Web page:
We are nearing the end of our first rotation in our Design Challenge course. Our students have been working on their first challenge for the past two weeks. The students chose to focus on athletics/sports for their first challenge. Since our course is built around challenged based learning (CBL), students follow a process where they select their big idea, in this case, sports/athletics. In the next phase, they generate what is called an essential question that students connect to the big idea. The essential question is open ended, complex, and provocative (we defined this as a question that makes one think). We stress that essential questions are not simple yes/no answers that can be found by using google. Instead they are the questions that ultimately drive the challenge that our students develop.
We have stressed that the role of the teacher is very different in CBL. Traditionally, the role of the teacher is the dispenser of knowledge. However, in CBL, the role of the teacher is drastically altered. Teachers now learn along with students. Teachers are no longer the definitive experts. For example, I have learned that high school athletics receive no funding whatsoever from the school system. Instead. athletics must be raise their own money. This means that every uniform, bus ride, and piece of equipment must be purchased out of athletic funds. Athletics must generate their own income which is usually accomplished through gate admissions and booster clubs. Further, only a handful of sports contribute to necessary revenues of the entire athletic program. Basketball and football generally carry most school's athletic revenues. Without their revenues, other non-revenue sports such as tennis and golf would not be supported. I had never realized how important gate receipts and booster clubs were without being part of this CBL.
In our CBL process, we also work to provide experts in the field for our students. We had two guest speakers visit our class. One was a former athlete at North Rowan High who is now playing both basketball and baseball at Catawba College. He shared the importance of having AEDs available to athletes as well as being determined and always pushing forward. Another guest speaker was the district's athletic director who is a former Division 1 basketball player who has served as a coach, teacher, and principal. He shared the importance of making sure that high school athletes have access to quality athletic trainers who can assess and diagnose any problems that athletes may experience. He also stressed the important of safety in sports especially in football. One key component of CBLs involves onsite visits to facilities and organizations that are connected to the Big Idea. We visited Catawba College and spent a few hours with the school's athletic director and lead athletic trainer as they responded to various questions that our students generated. Several of our groups are working on challenges associated with making sports safer for athletes especially for concussions. When asked about what is necessary for athletes to be safe, the head athletic trainer responded the number one way to improve the safety of athletes is research. I found his response to be particularly interesting and not what I expected to hear. I would have presumed that the focus would have been more on better protective equipment. However, his response was spot on. If more research is done, then it is more likely that better ways to protect the athletes will be developed. He also added that we need to consider how to change the game so that athletes are not as likely to be hurt. This illustrates another particularly insightful way to improve the safety of athletes that I would not have considered if researching this challenge. We also explored what gender equality really looks like at Catawba College. The athletic director explained how he ensures that the sports, despite their differences, was treated alike. For example, if the baseball team takes a bus to Tennessee for a game, the softball team takes a bus to their game in Tennessee. In doing so, this guarantees that all teams are treated equally. We also learned about athletic scholarships. Catawba made it very clear that almost all colleges first look at academic scholarships to support athletes before evening considering athletic scholarships. Athletic scholarships are much more limited and there is only so much to go around for each sport.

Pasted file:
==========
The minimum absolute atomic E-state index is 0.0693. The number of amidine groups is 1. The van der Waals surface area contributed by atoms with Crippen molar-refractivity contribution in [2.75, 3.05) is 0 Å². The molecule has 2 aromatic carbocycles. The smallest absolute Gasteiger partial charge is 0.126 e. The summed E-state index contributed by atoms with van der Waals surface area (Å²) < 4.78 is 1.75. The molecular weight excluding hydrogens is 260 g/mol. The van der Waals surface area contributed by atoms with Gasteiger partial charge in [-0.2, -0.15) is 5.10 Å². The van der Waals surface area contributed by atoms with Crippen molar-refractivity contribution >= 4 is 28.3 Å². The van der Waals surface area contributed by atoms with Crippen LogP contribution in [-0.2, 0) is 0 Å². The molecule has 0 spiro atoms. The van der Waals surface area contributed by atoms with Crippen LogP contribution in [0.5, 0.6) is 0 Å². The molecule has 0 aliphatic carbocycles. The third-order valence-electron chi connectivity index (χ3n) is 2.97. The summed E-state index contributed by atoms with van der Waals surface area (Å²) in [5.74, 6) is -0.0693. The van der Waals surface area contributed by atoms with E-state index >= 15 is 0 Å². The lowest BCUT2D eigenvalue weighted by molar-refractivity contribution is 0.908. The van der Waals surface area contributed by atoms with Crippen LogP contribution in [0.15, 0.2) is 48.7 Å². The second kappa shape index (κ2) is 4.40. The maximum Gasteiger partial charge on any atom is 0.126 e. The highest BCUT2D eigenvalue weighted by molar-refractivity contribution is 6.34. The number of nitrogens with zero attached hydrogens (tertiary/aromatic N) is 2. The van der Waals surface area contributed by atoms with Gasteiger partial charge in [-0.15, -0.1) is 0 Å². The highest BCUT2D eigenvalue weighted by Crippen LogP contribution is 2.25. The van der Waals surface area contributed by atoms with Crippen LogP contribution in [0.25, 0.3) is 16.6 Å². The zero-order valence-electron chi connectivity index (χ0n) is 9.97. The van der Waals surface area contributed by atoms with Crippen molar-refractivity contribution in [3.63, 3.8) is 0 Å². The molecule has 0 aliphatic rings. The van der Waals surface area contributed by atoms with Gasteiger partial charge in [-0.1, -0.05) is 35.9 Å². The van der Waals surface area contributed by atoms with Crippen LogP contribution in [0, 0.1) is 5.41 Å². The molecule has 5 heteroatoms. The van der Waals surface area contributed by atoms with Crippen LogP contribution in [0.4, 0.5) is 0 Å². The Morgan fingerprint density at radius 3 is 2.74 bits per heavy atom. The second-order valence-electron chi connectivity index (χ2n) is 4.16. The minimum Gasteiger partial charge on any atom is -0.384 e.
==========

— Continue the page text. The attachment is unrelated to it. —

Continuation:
Had our students not chosen this big idea, I never would have learned these things. Further they would not have either. In implementing Challenge Based Learning, our students get to see a seldom exposed side of their teachers. Teachers cannot be experts in all subjects and areas. I would also dare say that they should not be either. I feel that if our students are able to see their teachers learn along side them, then the students benefit from seeing that learning is nonstop. Our students see a cycle where we continue to learn and expand on previous knowledge while leveraging resources and other individuals to expand our understanding. In Challenge Based Learning, teachers work to support the learning needs of their students as a "just in time" model where students tell us what they need and we work to find the resources or individuals to support meeting that need. I left school Friday thinking about powerful it is for our students to see us, their teachers, learning alongside of them. I hope and pray that this will be a transformative model that will encourage students to realize that learning never truly stops for those who wish to continue to learn.
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The ideas shared here are my own and do not necessarily represent my employers, associations, or organizations. These thoughts are entirely my own.